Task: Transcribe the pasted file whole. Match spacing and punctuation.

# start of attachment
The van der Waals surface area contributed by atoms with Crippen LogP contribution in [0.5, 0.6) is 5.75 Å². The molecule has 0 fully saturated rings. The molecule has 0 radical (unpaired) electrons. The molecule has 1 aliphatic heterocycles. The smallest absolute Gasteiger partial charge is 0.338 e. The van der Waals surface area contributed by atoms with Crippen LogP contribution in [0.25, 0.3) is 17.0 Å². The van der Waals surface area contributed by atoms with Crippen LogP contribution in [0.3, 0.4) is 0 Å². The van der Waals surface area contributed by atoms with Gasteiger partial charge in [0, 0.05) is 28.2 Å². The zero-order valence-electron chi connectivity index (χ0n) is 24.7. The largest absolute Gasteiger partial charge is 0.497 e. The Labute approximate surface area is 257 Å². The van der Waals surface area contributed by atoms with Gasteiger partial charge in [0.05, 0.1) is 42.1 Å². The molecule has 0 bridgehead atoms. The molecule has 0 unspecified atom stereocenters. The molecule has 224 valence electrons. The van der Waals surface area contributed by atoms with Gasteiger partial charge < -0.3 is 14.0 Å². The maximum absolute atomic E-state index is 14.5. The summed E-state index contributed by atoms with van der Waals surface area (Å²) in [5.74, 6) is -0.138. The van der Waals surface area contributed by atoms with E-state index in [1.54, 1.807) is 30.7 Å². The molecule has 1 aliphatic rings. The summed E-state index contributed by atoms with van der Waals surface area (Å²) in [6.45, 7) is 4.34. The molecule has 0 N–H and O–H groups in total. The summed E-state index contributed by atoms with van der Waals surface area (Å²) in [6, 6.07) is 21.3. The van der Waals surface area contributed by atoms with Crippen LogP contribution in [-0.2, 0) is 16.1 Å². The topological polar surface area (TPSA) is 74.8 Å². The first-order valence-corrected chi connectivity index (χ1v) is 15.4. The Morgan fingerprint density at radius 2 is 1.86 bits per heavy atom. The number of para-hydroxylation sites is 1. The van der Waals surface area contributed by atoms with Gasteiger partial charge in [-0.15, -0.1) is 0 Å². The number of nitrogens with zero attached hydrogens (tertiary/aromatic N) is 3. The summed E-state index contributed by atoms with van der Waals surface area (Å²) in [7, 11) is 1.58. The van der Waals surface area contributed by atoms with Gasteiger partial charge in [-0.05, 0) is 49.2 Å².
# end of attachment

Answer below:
The van der Waals surface area contributed by atoms with Crippen LogP contribution in [0.5, 0.6) is 5.75 Å². The molecule has 0 fully saturated rings. The molecule has 0 radical (unpaired) electrons. The molecule has 1 aliphatic heterocycles. The smallest absolute Gasteiger partial charge is 0.338 e. The van der Waals surface area contributed by atoms with Crippen LogP contribution in [0.25, 0.3) is 17.0 Å². The van der Waals surface area contributed by atoms with Crippen LogP contribution in [0.3, 0.4) is 0 Å². The van der Waals surface area contributed by atoms with Gasteiger partial charge in [0, 0.05) is 28.2 Å². The zero-order valence-electron chi connectivity index (χ0n) is 24.7. The largest absolute Gasteiger partial charge is 0.497 e. The Labute approximate surface area is 257 Å². The van der Waals surface area contributed by atoms with Gasteiger partial charge in [0.05, 0.1) is 42.1 Å². The molecule has 0 bridgehead atoms. The molecule has 0 unspecified atom stereocenters. The molecule has 224 valence electrons. The van der Waals surface area contributed by atoms with Gasteiger partial charge < -0.3 is 14.0 Å². The maximum absolute atomic E-state index is 14.5. The summed E-state index contributed by atoms with van der Waals surface area (Å²) in [5.74, 6) is -0.138. The van der Waals surface area contributed by atoms with E-state index in [1.54, 1.807) is 30.7 Å². The molecule has 1 aliphatic rings. The summed E-state index contributed by atoms with van der Waals surface area (Å²) in [6.45, 7) is 4.34. The molecule has 0 N–H and O–H groups in total. The summed E-state index contributed by atoms with van der Waals surface area (Å²) in [6, 6.07) is 21.3. The van der Waals surface area contributed by atoms with Crippen LogP contribution in [-0.2, 0) is 16.1 Å². The topological polar surface area (TPSA) is 74.8 Å². The first-order valence-corrected chi connectivity index (χ1v) is 15.4. The Morgan fingerprint density at radius 2 is 1.86 bits per heavy atom. The number of para-hydroxylation sites is 1. The van der Waals surface area contributed by atoms with Gasteiger partial charge in [-0.15, -0.1) is 0 Å². The number of nitrogens with zero attached hydrogens (tertiary/aromatic N) is 3. The summed E-state index contributed by atoms with van der Waals surface area (Å²) in [7, 11) is 1.58. The van der Waals surface area contributed by atoms with Gasteiger partial charge in [-0.05, 0) is 49.2 Å².